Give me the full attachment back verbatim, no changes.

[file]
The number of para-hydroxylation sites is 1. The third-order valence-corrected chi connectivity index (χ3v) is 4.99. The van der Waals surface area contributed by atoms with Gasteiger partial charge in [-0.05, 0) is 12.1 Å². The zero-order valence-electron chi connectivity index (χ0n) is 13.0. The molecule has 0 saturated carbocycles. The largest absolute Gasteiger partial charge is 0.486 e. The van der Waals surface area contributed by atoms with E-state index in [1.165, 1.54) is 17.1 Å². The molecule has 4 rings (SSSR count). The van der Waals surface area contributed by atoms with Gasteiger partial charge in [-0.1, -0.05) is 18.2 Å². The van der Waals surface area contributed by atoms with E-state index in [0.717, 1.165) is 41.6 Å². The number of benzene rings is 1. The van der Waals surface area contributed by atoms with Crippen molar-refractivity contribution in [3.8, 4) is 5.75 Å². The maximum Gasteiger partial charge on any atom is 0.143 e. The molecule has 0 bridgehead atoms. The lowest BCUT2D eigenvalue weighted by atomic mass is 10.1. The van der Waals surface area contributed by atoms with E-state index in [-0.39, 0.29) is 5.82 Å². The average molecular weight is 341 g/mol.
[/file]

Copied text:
The number of para-hydroxylation sites is 1. The third-order valence-corrected chi connectivity index (χ3v) is 4.99. The van der Waals surface area contributed by atoms with Gasteiger partial charge in [-0.05, 0) is 12.1 Å². The zero-order valence-electron chi connectivity index (χ0n) is 13.0. The molecule has 0 saturated carbocycles. The largest absolute Gasteiger partial charge is 0.486 e. The van der Waals surface area contributed by atoms with E-state index in [1.165, 1.54) is 17.1 Å². The molecule has 4 rings (SSSR count). The van der Waals surface area contributed by atoms with Gasteiger partial charge in [-0.1, -0.05) is 18.2 Å². The van der Waals surface area contributed by atoms with E-state index in [0.717, 1.165) is 41.6 Å². The number of benzene rings is 1. The van der Waals surface area contributed by atoms with Crippen molar-refractivity contribution in [3.8, 4) is 5.75 Å². The maximum Gasteiger partial charge on any atom is 0.143 e. The molecule has 0 bridgehead atoms. The lowest BCUT2D eigenvalue weighted by atomic mass is 10.1. The van der Waals surface area contributed by atoms with E-state index in [-0.39, 0.29) is 5.82 Å². The average molecular weight is 341 g/mol.